My dissertation book project Closing the Institutional Gap: Protecting Technology in Foreign Direct Investment explains why and how multinational corporations (MNCs) shape and use domestic institutions in countries with relatively weak rule of law to protect their investments in technology. In such contexts, existing explanations focus on international institutions to provide firms with external sources of protection from host state expropriation. By contrast, I argue that international institutions offer limited coverage for foreign firms. Instead, firms seek to enhance domestic institutions in host countries to protect their investments.
Technology and know-how are major drivers of economic growth and national competitiveness and are prized possessions of nation states. Yet, despite significant risks of losses associated with their technology investments, firms from developed countries continue to invest substantial amounts in developing countries where protections from the rule of law are weak. In such settings, how are their investments protected? I argue that MNCs seek protection for their assets through a “two-level bargaining” strategy that leverages home government strengths and host government channels for institutional change.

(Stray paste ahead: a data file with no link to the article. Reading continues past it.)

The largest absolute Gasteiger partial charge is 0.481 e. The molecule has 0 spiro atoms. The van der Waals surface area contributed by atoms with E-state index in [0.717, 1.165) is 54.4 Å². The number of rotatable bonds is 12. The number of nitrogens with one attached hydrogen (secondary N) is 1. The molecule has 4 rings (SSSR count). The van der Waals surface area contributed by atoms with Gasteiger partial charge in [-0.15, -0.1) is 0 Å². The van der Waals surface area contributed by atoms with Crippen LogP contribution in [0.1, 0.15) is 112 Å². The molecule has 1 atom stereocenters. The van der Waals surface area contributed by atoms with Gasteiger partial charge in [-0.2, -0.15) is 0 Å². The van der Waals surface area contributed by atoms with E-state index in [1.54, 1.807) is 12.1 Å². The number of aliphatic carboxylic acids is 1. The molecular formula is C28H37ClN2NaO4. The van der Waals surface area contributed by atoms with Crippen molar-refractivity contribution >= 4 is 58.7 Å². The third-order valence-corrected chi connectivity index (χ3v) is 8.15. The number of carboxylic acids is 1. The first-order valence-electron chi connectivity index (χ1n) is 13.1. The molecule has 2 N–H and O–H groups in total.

At the state-to-state level, home governments motivated by MNC demands negotiate with host states for strengthened IP protection. At the firm-to-state level, MNCs use political strategies to engage directly with the host state to seek better property protection. Through an original dataset of US government engagement with foreign countries on intellectual property issues and related industry inputs, I show that the strength of the home country channel is conditional on the degree to which a home state has economic leverage over a host state. To assess the firm-to-host government channel, I have collected an original dataset of firm political strategies in China to test whether MNC strategies lead to better outcomes in China’s IP courts. The quantitative analysis is supplemented by semi-structured interviews I conducted with business managers, government officials, and lawyers on this topic.
Further, I show that MNC strategies reshape domestic laws and institutions. Leveraging cross-country technology investment data and an instrumental variable method, I provide robust evidence that foreign technology investments from a home country is associated with higher levels of intellectual property protection in a host country. I illustrate how private actors can act as institutional entrepreneurs using a case study of General Electric’s activities in China. I distinguish between de jure institutional change in terms of IP laws, and de facto institutional change in terms of enforcement levels, and empirically show that the more immediate effects of state-to-state bargaining are limited to de jure effects. Overall, foreign direct investment “closes the gap” between the levels of institutions of home and host countries, thereby contributing to rule of law in the latter.
-- University-wide winner, 2020 GAPSA-Provost Fellowship Award for Interdisciplinary Innovation
-- The Teece Award for empirical interdisciplinary dissertation research, UPenn